What remains when waters from what has been described as the “worst flood in a century” recede after wreaking havoc for three days? In Gujarat’s Banaskantha district, residents are left with is sludge, stench, fear and the clawing pain of loss.
Unexpected floods in Gujarat have killed at least 224 people since mid-July. The northern district of Banaskantha has been worst-hit, with 58 deaths and counting. The deluge was triggered by the unusual formation of low-pressure zones in the Arabian sea off Gujarat as well as the Bay of Bengal, causing torrential rains in Central and North Gujarat (and floods in parts of eastern India as well).
From July 23 to 25, Banaskantha and its neighbouring districts received a record 257 mm of rainfall, which is almost half its annual average rainfall. Overflowing dams and rivers caused flood waters to storm into hundreds of farms and villages across the region. In the week since the deluge began, disaster management teams from the Centre, state government and the Armed Forces have rescued more than 17,000 people and evacuated more than 1.3 lakh citizens from low-lying areas.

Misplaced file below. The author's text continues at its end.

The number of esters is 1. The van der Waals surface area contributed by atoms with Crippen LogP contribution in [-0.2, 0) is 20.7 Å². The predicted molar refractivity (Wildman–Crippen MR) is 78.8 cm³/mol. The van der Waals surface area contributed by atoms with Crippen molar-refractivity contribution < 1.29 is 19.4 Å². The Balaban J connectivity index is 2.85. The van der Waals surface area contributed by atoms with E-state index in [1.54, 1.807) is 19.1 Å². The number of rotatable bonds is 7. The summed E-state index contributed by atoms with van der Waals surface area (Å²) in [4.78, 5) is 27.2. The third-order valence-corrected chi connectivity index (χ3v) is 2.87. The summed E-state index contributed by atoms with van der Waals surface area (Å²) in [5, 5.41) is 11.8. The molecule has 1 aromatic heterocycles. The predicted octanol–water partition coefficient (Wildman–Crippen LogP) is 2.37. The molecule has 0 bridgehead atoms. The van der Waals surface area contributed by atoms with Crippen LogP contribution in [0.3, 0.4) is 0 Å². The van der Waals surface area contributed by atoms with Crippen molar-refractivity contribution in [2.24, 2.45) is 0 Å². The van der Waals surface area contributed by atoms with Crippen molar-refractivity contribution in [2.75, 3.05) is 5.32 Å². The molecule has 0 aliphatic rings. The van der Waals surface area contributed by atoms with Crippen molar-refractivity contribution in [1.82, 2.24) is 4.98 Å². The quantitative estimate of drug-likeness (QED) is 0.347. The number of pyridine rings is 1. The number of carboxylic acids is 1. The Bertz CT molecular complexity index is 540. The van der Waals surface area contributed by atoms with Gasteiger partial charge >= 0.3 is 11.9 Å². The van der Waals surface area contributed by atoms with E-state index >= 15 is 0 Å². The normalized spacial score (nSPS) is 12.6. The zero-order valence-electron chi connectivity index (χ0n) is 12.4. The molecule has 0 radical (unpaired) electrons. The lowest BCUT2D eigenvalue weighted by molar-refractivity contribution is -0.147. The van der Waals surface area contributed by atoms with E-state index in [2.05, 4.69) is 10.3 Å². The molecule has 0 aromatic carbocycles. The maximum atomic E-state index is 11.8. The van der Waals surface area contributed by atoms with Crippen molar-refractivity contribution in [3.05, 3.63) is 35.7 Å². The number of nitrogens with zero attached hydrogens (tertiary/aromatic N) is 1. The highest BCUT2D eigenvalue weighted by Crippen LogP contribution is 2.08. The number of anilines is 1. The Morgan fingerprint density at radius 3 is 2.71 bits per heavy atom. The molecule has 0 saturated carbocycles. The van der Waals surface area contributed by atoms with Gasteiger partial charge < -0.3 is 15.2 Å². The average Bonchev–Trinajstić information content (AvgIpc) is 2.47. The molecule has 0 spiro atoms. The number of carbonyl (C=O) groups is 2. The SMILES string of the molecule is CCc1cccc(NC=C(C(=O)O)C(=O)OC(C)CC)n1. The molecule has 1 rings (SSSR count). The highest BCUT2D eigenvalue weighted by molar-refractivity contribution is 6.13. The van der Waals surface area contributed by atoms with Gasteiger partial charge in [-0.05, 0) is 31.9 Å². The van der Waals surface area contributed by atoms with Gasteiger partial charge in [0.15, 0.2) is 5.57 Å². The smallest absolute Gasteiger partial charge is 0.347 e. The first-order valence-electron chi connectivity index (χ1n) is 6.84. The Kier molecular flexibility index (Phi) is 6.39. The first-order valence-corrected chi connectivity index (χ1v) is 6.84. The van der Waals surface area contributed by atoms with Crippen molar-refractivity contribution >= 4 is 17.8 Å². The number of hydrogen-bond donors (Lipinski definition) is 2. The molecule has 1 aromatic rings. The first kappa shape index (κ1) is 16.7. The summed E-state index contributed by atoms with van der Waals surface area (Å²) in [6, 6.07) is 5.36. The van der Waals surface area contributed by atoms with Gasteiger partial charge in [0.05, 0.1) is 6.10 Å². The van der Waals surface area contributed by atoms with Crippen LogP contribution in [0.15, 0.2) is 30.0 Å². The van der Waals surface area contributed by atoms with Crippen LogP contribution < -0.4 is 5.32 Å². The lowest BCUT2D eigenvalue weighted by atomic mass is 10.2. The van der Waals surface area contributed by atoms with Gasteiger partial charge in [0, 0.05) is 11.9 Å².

In neighbouring Ranakpur village, Vajaji Thakor and his family went back to the debris of their house a few days after the flood waters began to recede on July 26, hoping to salvage the sacks of bajra they had grown.
On the night of July 23, the 10-member family had waded out of neck-deep water with nothing but the clothes they were wearing and their children hoisted on their shoulders. When they got to higher ground, they set up camp on an empty patch of ground off the state highway, where they have been living ever since
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